It seems that the author's personal bias tainted his work. Again, he is attempting to measure all presidents based on a strict Constitutional interpretation. As one that tried to save her, he touts Thomas Jefferson. I believe he has a major man-crush on President Jefferson. Although he mentions the Louisiana Purchase toward the end of the book, he completely fails to mention it while lavishing praise on Jefferson. Although the Louisiana Purchase was a great event in US history, it was NOT constitutional for President Jefferson to use the Executive Branch to negotiate a massive land deal with France. When using the method created by the author, for the purpose of judging Presidents, the Louisiana Purchase alone should not only have plucked Jefferson off the good list, it should have put him at the very top of the bad list.

Another example of the author's bias reflects in his glowing words on President Reagan. I am not asserting whether Reagan was a good president or a bad president. I am only pointing out that if Mr Reagan were judged by the same ridiculous standard as the 9 Presidents shunned in this book, he too would have occupied a spot on the bad list. Under President Reagan, the Executive Branch acted against the will of Congress, sold weapons to Iran, and used the proceeds to fund the Contras in Nicaragua. I'd challenge the author to show where in the Constitution that power is granted to a President.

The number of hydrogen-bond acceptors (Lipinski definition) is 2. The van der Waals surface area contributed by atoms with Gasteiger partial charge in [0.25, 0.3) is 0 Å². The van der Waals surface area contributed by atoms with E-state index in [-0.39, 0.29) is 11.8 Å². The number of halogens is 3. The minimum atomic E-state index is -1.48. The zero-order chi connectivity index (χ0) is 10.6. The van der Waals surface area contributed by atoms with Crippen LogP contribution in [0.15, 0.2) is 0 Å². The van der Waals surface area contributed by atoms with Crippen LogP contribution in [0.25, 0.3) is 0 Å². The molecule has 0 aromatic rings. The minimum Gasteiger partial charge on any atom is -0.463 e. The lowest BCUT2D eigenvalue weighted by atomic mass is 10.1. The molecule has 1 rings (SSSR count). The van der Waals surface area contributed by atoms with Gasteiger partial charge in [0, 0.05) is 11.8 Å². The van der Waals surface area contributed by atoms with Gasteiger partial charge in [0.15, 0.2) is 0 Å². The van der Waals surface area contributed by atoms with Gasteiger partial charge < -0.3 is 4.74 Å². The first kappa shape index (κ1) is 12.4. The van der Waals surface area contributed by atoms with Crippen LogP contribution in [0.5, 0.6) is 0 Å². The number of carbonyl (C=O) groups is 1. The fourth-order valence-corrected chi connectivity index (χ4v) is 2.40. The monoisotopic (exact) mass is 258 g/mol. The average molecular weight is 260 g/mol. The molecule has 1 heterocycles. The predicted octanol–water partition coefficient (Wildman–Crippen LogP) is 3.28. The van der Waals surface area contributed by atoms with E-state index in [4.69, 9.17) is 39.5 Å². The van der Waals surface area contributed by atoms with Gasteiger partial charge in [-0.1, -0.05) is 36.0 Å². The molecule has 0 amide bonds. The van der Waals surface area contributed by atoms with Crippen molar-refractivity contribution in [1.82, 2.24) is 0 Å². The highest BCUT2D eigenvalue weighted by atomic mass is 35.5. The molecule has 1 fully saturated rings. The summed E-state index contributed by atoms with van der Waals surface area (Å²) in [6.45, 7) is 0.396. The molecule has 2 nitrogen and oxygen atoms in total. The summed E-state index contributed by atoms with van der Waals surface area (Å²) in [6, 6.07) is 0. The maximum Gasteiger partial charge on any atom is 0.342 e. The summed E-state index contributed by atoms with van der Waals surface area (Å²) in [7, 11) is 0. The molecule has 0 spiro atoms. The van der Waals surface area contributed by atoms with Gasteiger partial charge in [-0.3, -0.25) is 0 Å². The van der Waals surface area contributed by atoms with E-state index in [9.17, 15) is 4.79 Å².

This book took on a big task, which was to convince us to evaluate presidents in a different way. It failed! First, it failed to show why this was even necessary, and second it created results that were flawed and pointless.


David

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  • Ricky Giovanetto
  • 26-07-2016

Required Reading before the Election

This is not a simplistic book, but all true Americans should read it before they vote in November 2016. It is guaranteed to step on your toes, whether Republican or Democrat since neither party escapes the constitutional scrutiny of McClanahan. If you have ever wondered how we arrived at the Imperial Presidency of Barak Obama, this book shows you the path and corruption of the most brilliant form of government ever conceived by human intellect. If you are a partisan political hack, you will need to put away the Kool-aid, and actually use your brain.

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  • James
  • 03-02-2017

Very interesting but don't be gullible

I think this book is very interesting and thought provoking but the reader needs to recognize that actual facts, alternate facts (falsehoods), and the authors opinions are all presented as facts. The reader needs to know that the author works for Breitbart and his opinions and comments reflect Breitbart's views.

Mr. McClanahan states over and over that actions taken by certain Presidents do not conform to the way the "founding generation" viewed and interpreted the Constitution. At the same time he says that George Washington & John Adams were the first Presidents to violate the Constitution and Thomas Jefferson had to correct their errors. He doesn't acknowledge that all three men were part of the founding generation and that opinions of the founding fathers were far from uniform.

He takes a very strict literal interpretation of the Constitution. The President should only veto a bill if it is unconstitutional. The President should not follow a law if he thinks it is unconstitutional. He should make that decision himself because the Supreme Court Judges are political appointees and will not make unbiased decisions. As proof of this he cites one decision regarding a law (can't remember which one) that he knows is unconstitutional but the Supreme Court decided 8-1 that it was constitutional. Of course there is no chance that he is wrong and the eight judges might be right.